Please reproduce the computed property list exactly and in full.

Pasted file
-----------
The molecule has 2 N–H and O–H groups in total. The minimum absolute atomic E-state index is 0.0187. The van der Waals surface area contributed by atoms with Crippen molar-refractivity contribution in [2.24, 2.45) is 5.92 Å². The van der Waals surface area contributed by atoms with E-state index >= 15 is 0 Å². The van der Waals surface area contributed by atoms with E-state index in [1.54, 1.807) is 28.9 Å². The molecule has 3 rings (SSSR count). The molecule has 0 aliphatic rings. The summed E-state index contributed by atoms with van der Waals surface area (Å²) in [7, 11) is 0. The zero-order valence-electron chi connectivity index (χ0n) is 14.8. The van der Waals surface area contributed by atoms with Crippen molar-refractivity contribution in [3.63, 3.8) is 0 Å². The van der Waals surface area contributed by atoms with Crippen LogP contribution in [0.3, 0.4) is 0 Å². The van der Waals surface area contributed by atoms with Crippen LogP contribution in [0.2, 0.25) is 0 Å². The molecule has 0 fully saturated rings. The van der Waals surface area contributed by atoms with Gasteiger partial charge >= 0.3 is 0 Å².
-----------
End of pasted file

The molecule has 2 N–H and O–H groups in total. The minimum absolute atomic E-state index is 0.0187. The van der Waals surface area contributed by atoms with Crippen molar-refractivity contribution in [2.24, 2.45) is 5.92 Å². The van der Waals surface area contributed by atoms with E-state index >= 15 is 0 Å². The van der Waals surface area contributed by atoms with E-state index in [1.54, 1.807) is 28.9 Å². The molecule has 3 rings (SSSR count). The molecule has 0 aliphatic rings. The summed E-state index contributed by atoms with van der Waals surface area (Å²) in [7, 11) is 0. The zero-order valence-electron chi connectivity index (χ0n) is 14.8. The van der Waals surface area contributed by atoms with Crippen molar-refractivity contribution in [3.63, 3.8) is 0 Å². The van der Waals surface area contributed by atoms with Crippen LogP contribution in [0.3, 0.4) is 0 Å². The van der Waals surface area contributed by atoms with Crippen LogP contribution in [0.2, 0.25) is 0 Å². The molecule has 0 fully saturated rings. The van der Waals surface area contributed by atoms with Gasteiger partial charge >= 0.3 is 0 Å².